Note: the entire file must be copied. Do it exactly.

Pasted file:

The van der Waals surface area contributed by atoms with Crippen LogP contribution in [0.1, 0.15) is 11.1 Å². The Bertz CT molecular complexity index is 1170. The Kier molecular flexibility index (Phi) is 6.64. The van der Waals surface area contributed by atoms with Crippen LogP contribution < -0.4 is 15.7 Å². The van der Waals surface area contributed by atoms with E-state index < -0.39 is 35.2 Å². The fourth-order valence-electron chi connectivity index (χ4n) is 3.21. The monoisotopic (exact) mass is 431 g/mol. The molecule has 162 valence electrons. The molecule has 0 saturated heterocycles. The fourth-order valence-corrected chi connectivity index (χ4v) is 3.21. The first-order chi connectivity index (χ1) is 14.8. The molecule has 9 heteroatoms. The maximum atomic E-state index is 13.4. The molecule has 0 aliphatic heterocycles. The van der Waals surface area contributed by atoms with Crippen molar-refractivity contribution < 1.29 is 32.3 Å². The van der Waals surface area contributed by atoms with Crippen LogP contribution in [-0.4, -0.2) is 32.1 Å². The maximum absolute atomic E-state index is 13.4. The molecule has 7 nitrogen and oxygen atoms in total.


The van der Waals surface area contributed by atoms with Crippen LogP contribution in [0.1, 0.15) is 11.1 Å². The Bertz CT molecular complexity index is 1170. The Kier molecular flexibility index (Phi) is 6.64. The van der Waals surface area contributed by atoms with Crippen LogP contribution < -0.4 is 15.7 Å². The van der Waals surface area contributed by atoms with E-state index < -0.39 is 35.2 Å². The fourth-order valence-electron chi connectivity index (χ4n) is 3.21. The monoisotopic (exact) mass is 431 g/mol. The molecule has 162 valence electrons. The molecule has 0 saturated heterocycles. The fourth-order valence-corrected chi connectivity index (χ4v) is 3.21. The first-order chi connectivity index (χ1) is 14.8. The molecule has 9 heteroatoms. The maximum atomic E-state index is 13.4. The molecule has 0 aliphatic heterocycles. The van der Waals surface area contributed by atoms with Crippen molar-refractivity contribution < 1.29 is 32.3 Å². The van der Waals surface area contributed by atoms with Crippen LogP contribution in [-0.4, -0.2) is 32.1 Å². The maximum absolute atomic E-state index is 13.4. The molecule has 7 nitrogen and oxygen atoms in total.